Vietnam uses US-China trade war to rebalance its economic and security relationships
- Hanoi is taking advantage of heightened rivalry between the two greater powers to make new friends in the region
As the rivalry between China and the US intensifies and uncertainty hangs on whether they can resolve their trade war beyond the current 90-day truce, it’s an uneasy time for Asian nations caught between the two powers. In this special investigative series the South China Morning Post explores how the China-US rivalry is affecting four countries in Asia. In part one, Keegan Elmer looks at Vietnam.
Heightened US-China rivalry is transforming Vietnam’s relationship with its big neighbour to the north, and allowing the Southeast Asian nation to diversify its economic and security relationships.
Vietnam relies on China for the steadfast support of a fellow communist government and, as its biggest trading partner, to propel its rapidly growing economy but there are signs it is rebalancing the relationship.
Public reaction to a plan to create three special economic zones in Vietnam brought tens of thousands on to the streets in June to protest what was widely seen as a direct Chinese presence on Vietnamese soil.
The Vietnamese authorities stressed that the zones – on a total of 1.3 million hectares, including one site just 100km from the northern border with China – would be open to all foreign investors.
But elements of the draft law, combined with years of disputes with China over investment projects and territorial claims, made some citizens feel the plan was just another way for China to strong-arm its neighbour.
Legislators responded by voting to postpone the decision until October, only to quietly delay it once again until May next year.
The decision is seen as a sign that Vietnam is more alert to Chinese influence and is taking advantage of the heightened US-China rivalry to rebalance the relationship.
“In terms of great power politics, [the] balancing is very good for Vietnam,” said former Vietnamese ambassador Nguyen Ngoc Truong, president of the Centre for Strategic Studies and International Development (CSSD) in Hanoi.
“The good relationship [between China and US] is not necessarily so good for Vietnam, and a worsening relationship [between China and the US] is not that bad for Vietnam.
“When the two major powers have a good relationship, it’s more dangerous for small nations like Vietnam,” he said.
“During very good times between the United States and China, under Obama, China tried to do very harmful things regarding artificial islands in the sea,” Truong added, referring to what Beijing calls the South China Sea and which Hanoi refers to as the East Sea.
There is a view that Hanoi’s conflicting claims with Beijing in the disputed waters have a louder voice when joined with a more assertive Washington.
In trade, Vietnam has capitalised on the fallout of the US-China trade war to become a top destination for manufacturers looking to avoid tariffs.
Destination Vietnam for companies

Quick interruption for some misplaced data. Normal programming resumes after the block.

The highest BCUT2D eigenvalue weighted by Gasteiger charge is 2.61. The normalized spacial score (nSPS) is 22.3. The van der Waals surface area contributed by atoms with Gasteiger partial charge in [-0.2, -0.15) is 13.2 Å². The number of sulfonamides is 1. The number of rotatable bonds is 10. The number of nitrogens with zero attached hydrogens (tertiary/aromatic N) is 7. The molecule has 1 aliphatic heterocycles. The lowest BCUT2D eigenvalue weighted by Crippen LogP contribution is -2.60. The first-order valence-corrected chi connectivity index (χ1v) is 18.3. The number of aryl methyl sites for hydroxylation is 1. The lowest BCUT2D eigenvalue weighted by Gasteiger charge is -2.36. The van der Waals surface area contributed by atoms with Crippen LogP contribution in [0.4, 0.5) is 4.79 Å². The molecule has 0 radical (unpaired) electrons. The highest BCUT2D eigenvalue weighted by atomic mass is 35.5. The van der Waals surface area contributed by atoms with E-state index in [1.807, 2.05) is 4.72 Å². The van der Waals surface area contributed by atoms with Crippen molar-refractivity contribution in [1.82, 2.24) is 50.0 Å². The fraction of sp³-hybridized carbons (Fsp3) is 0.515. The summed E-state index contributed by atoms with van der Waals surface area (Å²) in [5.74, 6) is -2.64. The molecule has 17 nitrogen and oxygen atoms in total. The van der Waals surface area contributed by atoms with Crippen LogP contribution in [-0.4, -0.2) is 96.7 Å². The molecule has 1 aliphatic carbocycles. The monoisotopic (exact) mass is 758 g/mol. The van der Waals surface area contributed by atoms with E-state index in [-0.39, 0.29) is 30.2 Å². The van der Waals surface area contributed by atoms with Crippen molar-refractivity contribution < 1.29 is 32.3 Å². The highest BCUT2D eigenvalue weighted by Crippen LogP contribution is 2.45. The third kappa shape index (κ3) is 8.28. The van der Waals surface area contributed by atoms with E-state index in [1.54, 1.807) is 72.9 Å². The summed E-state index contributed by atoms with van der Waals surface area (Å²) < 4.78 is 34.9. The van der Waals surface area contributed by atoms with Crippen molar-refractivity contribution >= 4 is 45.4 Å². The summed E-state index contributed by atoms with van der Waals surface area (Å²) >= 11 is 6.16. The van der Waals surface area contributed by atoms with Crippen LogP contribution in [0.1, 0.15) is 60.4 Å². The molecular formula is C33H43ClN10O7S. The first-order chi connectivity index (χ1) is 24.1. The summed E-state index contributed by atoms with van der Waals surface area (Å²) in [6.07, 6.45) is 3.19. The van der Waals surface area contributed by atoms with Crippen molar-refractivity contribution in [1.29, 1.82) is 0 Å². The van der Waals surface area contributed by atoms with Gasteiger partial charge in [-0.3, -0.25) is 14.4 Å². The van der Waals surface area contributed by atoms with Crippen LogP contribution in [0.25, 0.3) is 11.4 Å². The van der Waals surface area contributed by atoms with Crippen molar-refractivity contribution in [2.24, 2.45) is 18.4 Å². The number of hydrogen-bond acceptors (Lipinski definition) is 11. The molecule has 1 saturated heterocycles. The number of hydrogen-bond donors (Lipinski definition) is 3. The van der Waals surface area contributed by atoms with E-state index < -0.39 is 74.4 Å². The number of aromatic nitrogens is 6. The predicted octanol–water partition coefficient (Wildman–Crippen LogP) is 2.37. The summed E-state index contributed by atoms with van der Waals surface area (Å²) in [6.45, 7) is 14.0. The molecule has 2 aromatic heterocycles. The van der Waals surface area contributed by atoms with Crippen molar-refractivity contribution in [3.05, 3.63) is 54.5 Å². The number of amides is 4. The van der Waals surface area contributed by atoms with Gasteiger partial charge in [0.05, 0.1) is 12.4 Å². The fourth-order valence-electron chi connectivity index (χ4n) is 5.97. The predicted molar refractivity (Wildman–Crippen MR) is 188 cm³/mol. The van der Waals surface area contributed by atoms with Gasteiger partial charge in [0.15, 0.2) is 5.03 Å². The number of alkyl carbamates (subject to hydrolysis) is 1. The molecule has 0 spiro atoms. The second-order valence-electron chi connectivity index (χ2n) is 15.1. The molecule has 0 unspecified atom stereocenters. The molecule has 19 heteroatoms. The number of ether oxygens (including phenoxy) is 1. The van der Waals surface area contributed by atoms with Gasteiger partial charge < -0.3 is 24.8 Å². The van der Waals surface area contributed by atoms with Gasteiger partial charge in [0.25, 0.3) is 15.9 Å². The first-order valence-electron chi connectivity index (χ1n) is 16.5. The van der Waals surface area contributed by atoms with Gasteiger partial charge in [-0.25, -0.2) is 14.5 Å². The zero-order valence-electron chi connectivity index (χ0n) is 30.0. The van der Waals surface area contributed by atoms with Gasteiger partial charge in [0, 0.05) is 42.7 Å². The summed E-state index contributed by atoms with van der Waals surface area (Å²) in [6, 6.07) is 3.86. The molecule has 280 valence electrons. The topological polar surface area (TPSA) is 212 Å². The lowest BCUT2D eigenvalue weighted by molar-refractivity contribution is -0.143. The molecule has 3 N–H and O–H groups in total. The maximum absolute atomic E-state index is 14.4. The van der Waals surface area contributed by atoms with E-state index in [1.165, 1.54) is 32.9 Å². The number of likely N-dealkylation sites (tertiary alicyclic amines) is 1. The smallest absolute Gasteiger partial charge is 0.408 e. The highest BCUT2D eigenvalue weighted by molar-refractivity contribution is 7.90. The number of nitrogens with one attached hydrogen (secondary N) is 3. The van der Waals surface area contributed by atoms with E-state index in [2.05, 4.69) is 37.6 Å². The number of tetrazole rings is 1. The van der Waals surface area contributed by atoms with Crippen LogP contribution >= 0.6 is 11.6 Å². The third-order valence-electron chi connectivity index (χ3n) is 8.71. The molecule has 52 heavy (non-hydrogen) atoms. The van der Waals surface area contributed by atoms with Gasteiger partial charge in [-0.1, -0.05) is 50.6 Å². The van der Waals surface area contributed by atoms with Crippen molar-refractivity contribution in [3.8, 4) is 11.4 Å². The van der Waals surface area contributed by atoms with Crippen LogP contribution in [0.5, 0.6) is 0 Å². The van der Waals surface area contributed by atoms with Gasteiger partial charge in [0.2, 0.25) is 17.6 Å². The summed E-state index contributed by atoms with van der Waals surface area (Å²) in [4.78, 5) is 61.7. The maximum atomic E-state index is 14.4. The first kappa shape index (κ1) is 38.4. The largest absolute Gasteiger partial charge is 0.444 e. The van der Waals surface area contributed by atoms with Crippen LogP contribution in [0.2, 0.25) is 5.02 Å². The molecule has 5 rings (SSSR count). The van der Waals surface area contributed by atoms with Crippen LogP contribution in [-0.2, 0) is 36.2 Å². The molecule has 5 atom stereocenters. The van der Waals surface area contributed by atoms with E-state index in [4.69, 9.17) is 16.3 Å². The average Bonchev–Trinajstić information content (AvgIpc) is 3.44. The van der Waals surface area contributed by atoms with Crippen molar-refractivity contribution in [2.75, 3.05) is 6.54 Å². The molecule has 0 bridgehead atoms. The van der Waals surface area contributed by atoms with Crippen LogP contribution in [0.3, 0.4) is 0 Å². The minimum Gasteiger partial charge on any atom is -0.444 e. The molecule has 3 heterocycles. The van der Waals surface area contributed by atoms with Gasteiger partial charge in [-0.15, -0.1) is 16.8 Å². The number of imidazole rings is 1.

“People are on the move,” said John Rockhold, executive director of the American Chamber of Commerce in Vietnam’s Ho Chi Minh City chapter.
Rockhold has seen a major increase in the number of firms interested in moving from China. Since September, he said, four companies a week have approached the chapter for advice on relocating to Vietnam – four times the rate of previous months.
Others are noting the increased interest in Vietnam. One company, Hang Sinh Business Service Centre in Ho Chi Minh City, has been busy helping manufacturers in auto parts, apparel and consumer electronics to relocate from China to Vietnam.
“It started at the end of August. [The increase was] extremely clear,” Zhang Diansheng, general manager of Hang Sinh Business Service Centre, said.
Zhang received inquiries from more than 100 companies over three months, two to three times the number of cases compared to the same time last year.
“We believe this is only the beginning,” he said.
The truce reached between China and the US following the meeting between their two presidents on December 1 may curb the surge but, Zhang said, “the ceasefire is only a temporary phenomenon, because the China-US trade conflict cannot stop”.
The trade war has also highlighted Vietnam’s historic economic dependence on China, and increased the risks for Vietnam.
“I’m afraid that Chinese goods will come here, be stamped [as made in Vietnam], and shipped on to the United States – this is not good for Vietnam,” said Bien Bang Bui, chief executive officer of CSSD.
Bui explained that the more trade war-related relocation there was to Vietnam from China, the more likely it would be that Washington may come down on Vietnamese products.
In May the US slapped tariffs on Vietnamese steel, saying China was using Vietnam to avoid US-imposed anti-dumping measures on Chinese steel.
The trade war has increased Vietnam’s resolve to diversify its risks, and pushes to build on its already highly active efforts to pursue trade agreements with a wide variety of partners.
“It’s not a coincidence that Vietnam has tried to develop relationships with other major investment partners, like Korea, Japan or Taiwan,” Maxfield Brown, head of Dezan Shira’s business intelligence unit for Asean, said.
“They provide a counterbalance, from an investment perspective, to China. It allows them to counterbalance Chinese influence without having to restrict Chinese investment in the country.”
Vietnam has also aggressively pursued major trade agreements in recent years, increasing its number of partners. This month Vietnam ratified the CP-TPP, a trade agreement of 11 Pacific Rim countries, excluding China, and the US, and negotiations for the EU-Vietnam Free Trade Agreement were concluded this year.